Mr. Conroy writes: Though I was reading O'Neill's most accomplished play, he wore me down in gloomy rain forests of dialogue that seemed both exhausting and fruitless. But the moment froze when the front door opened and three large, muscle-bound men walked into the store like an offensive line breaking out of a huddle. The largest man signaled someone outside in a limousine and a lithe, watchful young man with a terrific hat and expensive sunglasses entered the store. When he asked me a question, he appeared shy as a mollusk.
"Do you have any books on freaks?" he asked.
"We specialize in freaks here," I answered. "You ever met the owner?"
"Cliff, isn't it?" the man said, looking at me sidelong. "I bought some books from him last time I was in Atlanta."
"First room on the right after the bathroom," I said, pointing. "I know he bought a collection of circus books last week."
"Circus freaks?" the man asked.
"I haven't checked them out. He's got a couple of books on the Elephant Man."
"I bet I own them,' the young man said. "I tried to buy the skeleton of the Elephant Man last year in England. They refused to do business with me. It upset me very much."
"Those uptight limey bastards," I said.
I then went back to reading O'Neill, thus missing any further opportunity to meet Michael Jackson. When Cliff told me who had just bought several hundred dollars' worth of books from me, I remembered the man's hauntedness but also his innate sweetness. Michael Jackson was simply another celebrity who proved that fame could damage a human soul without even breaking a sweat.
Can you imagine selling books to Michael Jackson and not knowing who he is?
Pat Conroy's writing makes me want to swoon and cry at the same time. I've never met an author that moved me so. If I ever do meet him on Fripp Island, heaven help me! If two old people are seen running down the beach, one chasing the other, it'll probably be us!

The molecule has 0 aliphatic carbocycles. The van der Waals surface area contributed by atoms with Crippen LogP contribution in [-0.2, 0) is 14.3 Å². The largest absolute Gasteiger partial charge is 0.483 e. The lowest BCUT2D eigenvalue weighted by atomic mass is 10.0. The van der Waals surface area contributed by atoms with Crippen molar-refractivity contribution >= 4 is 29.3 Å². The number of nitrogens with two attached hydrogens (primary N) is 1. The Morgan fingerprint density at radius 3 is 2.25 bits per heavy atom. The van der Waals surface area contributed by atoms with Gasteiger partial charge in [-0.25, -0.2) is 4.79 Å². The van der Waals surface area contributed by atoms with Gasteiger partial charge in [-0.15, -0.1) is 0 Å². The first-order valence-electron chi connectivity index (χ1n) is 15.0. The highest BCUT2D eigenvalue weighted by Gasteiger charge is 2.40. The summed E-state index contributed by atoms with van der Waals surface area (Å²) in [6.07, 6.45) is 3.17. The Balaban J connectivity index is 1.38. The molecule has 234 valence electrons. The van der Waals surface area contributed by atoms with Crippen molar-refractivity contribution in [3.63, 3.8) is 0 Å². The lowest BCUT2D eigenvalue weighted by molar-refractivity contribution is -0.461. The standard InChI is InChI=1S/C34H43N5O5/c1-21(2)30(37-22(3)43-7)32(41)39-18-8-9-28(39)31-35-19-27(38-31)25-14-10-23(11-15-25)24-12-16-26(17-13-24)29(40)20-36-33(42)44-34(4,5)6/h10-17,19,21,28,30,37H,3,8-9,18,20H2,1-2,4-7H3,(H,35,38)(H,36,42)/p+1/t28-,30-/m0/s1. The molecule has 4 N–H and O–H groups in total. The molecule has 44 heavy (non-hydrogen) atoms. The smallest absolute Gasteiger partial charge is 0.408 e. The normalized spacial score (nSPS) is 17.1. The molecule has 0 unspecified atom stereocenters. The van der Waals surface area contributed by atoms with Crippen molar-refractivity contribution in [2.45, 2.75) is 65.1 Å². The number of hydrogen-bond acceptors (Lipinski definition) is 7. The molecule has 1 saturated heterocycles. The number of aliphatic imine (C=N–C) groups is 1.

Wednesday, March 23, 2011
The human heart’s desire for a particular valuable object (human affirmation) may be conquered, but its need to have some such object is unconquerable. How can we break our heart’s fixation on doing “some great thing” in order to heal ourselves of our sense of inadequacy, in order to give our lives meaning? Only when we see what Jesus, our great Suffering Servant, has done for us will we finally understand why God’s salvation does not require us to do “some great thing.” We don’t have to do it, because Jesus has.
Tuesday, March 22, 2011
The occasion was the 80th birthday party for my Aunt Carolyn. She's the one in the black & white photo. My Aunt Louise is the one laughing, and my own mama is the middle lady in the other photo. A small get-together to celebrate the life of one of my aunts.
I grew up down the road from Aunt Carolyn's family where three of my first cousins lived. Another set of first cousins lived between us. Mama's parents lived across the road from us, so I really had four mamas within half a mile. Sometimes I found that oppressive. Especially when I was up to mischief, which was often.
I remember one conversation with my Aunt Louise (who lived in Atlanta and was therefore much more knowledgeable about life) when I was in college and knew everything. It went something like this: Aunt: What are you going to do when you get out of college?
Me: I'm not sure yet. I don't want to be a housewife.
Aunt: Why not? (laughing)
Me: I wouldn't have anything to do. Don't you get bored?
Aunt: (Really laughing now) I don't have time to be bored.
I went away from that conversation a little shaken, partly because she was laughing at me, or so I thought at the time, and partly because I was afraid she might be right. I wanted a career. I didn't want to be 'stuck' at home.